Damaged Antarctic cruise ship in Argentine port

Dec. 9: Greek-owned cruise ship 'Clelia II' is towed to the port of the town of Ushuaia, in Tierra de Fuego, Argentina.

Dec. 9: Greek-owned cruise ship 'Clelia II' is towed to the port of the town of Ushuaia, in Tierra de Fuego, Argentina.  (AP)

A damaged cruise ship reached Argentina's southernmost port early Friday with its 88 American passengers and 77 crew members safe after a large wave broke its bridge window and cut off its communications and radar.

The Clelia II was to stay four days in Antarctica but had to sail back to its scheduled port of Ushuaia after only two days because of the incident on Tuesday, according to passengers.

It was a very slow trip in heavy weather, said passenger Denis Smyth, a 68-year-old U.S. Navy veteran from Rockville Point, New York.

"I am an ex-Navy person, so I was used to it, but it was very rough. There were a lot of days when people were too sick to eat," he told the Associated Press by telephone from Ushuaia.

Smyth said a large wave broke loose a a railing that smashed through the window of the bridge. Water then poured in, short-circuiting the communications and radar.

"About five or six fell and several had black eyes and bruises," Smyth said. "When the ship lurched, several people went flying across the lounge."

At another point, a half-dozen people fell off their chairs during a wildlife lecture, but no one was seriously injured, he said.

The Clelia II declared an emergency on Tuesday when it was northeast of the South Shetland Islands and about 500 miles (845 kilometers) from Ushuaia, the Argentine Navy said in a statement.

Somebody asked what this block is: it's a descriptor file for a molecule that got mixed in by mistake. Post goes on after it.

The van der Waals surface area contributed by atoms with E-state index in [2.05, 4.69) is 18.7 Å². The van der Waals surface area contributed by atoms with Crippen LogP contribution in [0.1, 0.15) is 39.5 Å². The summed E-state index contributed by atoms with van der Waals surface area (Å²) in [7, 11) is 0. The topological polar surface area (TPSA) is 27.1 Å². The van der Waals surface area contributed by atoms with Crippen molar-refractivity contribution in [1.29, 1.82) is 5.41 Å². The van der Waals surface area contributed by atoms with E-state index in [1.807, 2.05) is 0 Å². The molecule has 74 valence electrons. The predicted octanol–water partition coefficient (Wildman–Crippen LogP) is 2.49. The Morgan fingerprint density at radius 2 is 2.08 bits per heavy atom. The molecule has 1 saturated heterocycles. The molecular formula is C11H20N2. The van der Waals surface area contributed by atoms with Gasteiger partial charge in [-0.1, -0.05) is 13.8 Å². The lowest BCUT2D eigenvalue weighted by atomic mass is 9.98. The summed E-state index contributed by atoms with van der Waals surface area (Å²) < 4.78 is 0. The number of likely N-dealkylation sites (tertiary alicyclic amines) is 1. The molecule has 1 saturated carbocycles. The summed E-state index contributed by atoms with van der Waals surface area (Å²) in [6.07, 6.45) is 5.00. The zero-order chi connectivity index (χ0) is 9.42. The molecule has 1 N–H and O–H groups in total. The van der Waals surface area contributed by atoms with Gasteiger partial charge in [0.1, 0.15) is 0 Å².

The International Association of Antarctica Tour Operators said in a statement there were "no injuries to passengers, although one member of the crew sustained minor injuries."

Smyth said "the only concern I had was when we lost all communications and radar. We were basically blind out there."

"But I don't think we ever were totally in fear of our lives," he added.

Another ship, the National Geographic Explorer, accompanied the Clelia II most of the time day and then sailed alongside it in support.

Smyth said the passengers, aged between 50 and 85, paid upwards of $9,000 a person for their berths.

The 77 crew members were 44 from the Philippines and the rest from Greece, Bulgaria, Argentina, Austria, Brazil, Chile, Croatia, France, Denmark, Hungary, Indonesia, Ukraine, Romania, Britain and the United States.

The ship had set out from Ushuaia on Nov. 30. It is operated by Travel Dynamics International of New York and owned by Helios Shipping of Piraeus, Greece.

Despite the accident and having had to cut his Antarctic tour short, Smyth said "everybody enjoyed the experience overall" because they were able to see penguins, sea lions and lots of birds.

"I am very satisfied. I saw what I came down to see," he said.

(This version CORRECTS wording of some quotes.)